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Tencent’s Reassurances On China’s Tech Clampdown Leaves Investors Unimpressed

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Tencent is feeling the pressure from China’s mounting scrutiny of big internet companies as regulators continue to roll out new measures that could hinder the growth of some of its most promising businesses.

Shares of the Hong Kong-listed web giant have plunged over 20% since their January high, wiping out more than $200 billion in market value as Beijing made clear its intention to clampdown on the once freewheeling internet sector. They edged down another 3% Thursday, even after the company posted a 26% jump in revenue and profits that surged 175% in the fourth quarter that included one-time gains. Chairman Pony Ma, who derives the bulk of his fortune from his stake in Tencent, has lost $14.7 billion in wealth since January.

Tencent has sought to assuage investor concerns by playing down the impact from the government’s campaign that started late last year, when regulators abruptly scrapped the $35 billion initial public offering of billionaire Jack Ma’s Ant Group. With the aim of controlling financial risks, multiple government agencies have since proposed new rules related to digital payments and online lending.

Regulators, meanwhile, want to also promote fair competition by cracking down on monopolistic practices. Pony Ma recently met with officials from the State Administration for Market Regulation, the company acknowledged in a statement, but said it was only one of a series of regular meetings. Tencent’s billionaire President Martin Lau also stressed the importance of compliance during a call with analysts on Wednesday.

“If you look at the operating principles of Tencent, we have always emphasized that we would be fully compliant with rules and regulations,” Lau said in the call. “And now, I think it’s important for us to understand even more about what the government is concerned about, and what the society is concerned about, and be even more compliant.”

When it comes to fintech, Tencent is probably less affected by the tightening regulatory environment than Ant Group, says Zhu Ning, deputy dean at the Shanghai Advanced Institute of Finance at Shanghai Jiao Tong University. This is because the scale and leverage ratio of its online lending business both trail Ant, meaning it may need less of a revamp to address regulatory concerns ranging from controlling leverage ratios to reducing financial risks.

But its digital payments arm faces considerable uncertainties. The People’s Bank of China, the country’s central bank, announced in January its intention to curb market concentration in online payments. It proposed rules at the time that including non-bank payment entities that have one-third of non-bank payment markets would be summoned for meetings with anti-trust officials and get warned first.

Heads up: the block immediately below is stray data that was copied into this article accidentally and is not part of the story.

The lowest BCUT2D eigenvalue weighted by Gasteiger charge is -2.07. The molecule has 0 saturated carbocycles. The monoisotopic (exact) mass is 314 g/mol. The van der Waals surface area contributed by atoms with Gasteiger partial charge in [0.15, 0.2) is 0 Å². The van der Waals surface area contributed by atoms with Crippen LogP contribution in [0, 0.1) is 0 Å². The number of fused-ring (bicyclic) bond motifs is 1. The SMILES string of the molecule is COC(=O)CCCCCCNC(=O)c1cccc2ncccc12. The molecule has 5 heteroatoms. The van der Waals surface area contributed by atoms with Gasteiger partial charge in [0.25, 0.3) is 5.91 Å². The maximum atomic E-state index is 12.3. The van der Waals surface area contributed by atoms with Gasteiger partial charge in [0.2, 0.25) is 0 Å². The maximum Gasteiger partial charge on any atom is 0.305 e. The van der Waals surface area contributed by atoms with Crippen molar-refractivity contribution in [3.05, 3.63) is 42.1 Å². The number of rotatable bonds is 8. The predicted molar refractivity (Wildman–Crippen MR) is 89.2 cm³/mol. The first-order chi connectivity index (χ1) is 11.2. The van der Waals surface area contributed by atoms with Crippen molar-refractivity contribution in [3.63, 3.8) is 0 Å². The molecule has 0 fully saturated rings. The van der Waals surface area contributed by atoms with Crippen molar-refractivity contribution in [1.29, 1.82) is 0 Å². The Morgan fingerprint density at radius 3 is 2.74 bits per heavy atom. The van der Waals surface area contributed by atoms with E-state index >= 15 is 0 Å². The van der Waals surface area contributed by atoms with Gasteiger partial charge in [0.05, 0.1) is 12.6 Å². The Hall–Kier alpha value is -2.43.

Tencent had 38.8% of China’s third-party mobile payments market excluding banks as of June 30 last year, while Ant Group had 55.4%, according to iResearch. Its payment and fintech business, which Bernstein analysts including Robin Zhu estimates has a valuation of between $105 billion to $120 billion, reported a 29% jump in revenues to 38.5 billion yuan ($5.9 billion) for the fourth quarter from a year ago.

“Regulators are still adjusting how they define the payments market, and this is a big uncertainty for Tencent investors,” Zhu says.

In the meantime, anti-trust regulators appear to want Tencent to open up its WeChat platform to its competitors. E-commerce giant and major rival Alibaba is said to be launching its marketplace for bargains, Taobao Deals, on the messaging platform, which has more than 1 billion users. The two companies have long excluded each other’s services from their sites, as both try to keep users hooked for longer periods of time and prevent them from using outside services.

Shawn Yang, a Shenzhen-based managing director at research firm Blue Lotus Capital Advisors, says hosting Alibaba may only be the first concession Tencent has to make. He says another future threat is the possibility of opening up WeChat to Douyin, the Chinese version of the short video platform TikTok, which is controlled by billionaire Zhang Yiming’s ByteDance. The company sued Tencent in February, alleging in a Beijing court that the latter violated anti-monopolistic rules by blocking Douyin content on WeChat. A Tencent spokesperson said the accusations are groundless and defamatory.

“If people end up sharing Douyin clips via Wechat, then it may mean less time spent on Tencent’s own short video service,” Yang says.

But he ruled out, for now, the potential impact on Tencent’s core online gaming business, which usually accounts for half of its total revenues. “The policy focus on online games is about protecting minors,” Yang says. “And Tencent has been emphasizing that.”

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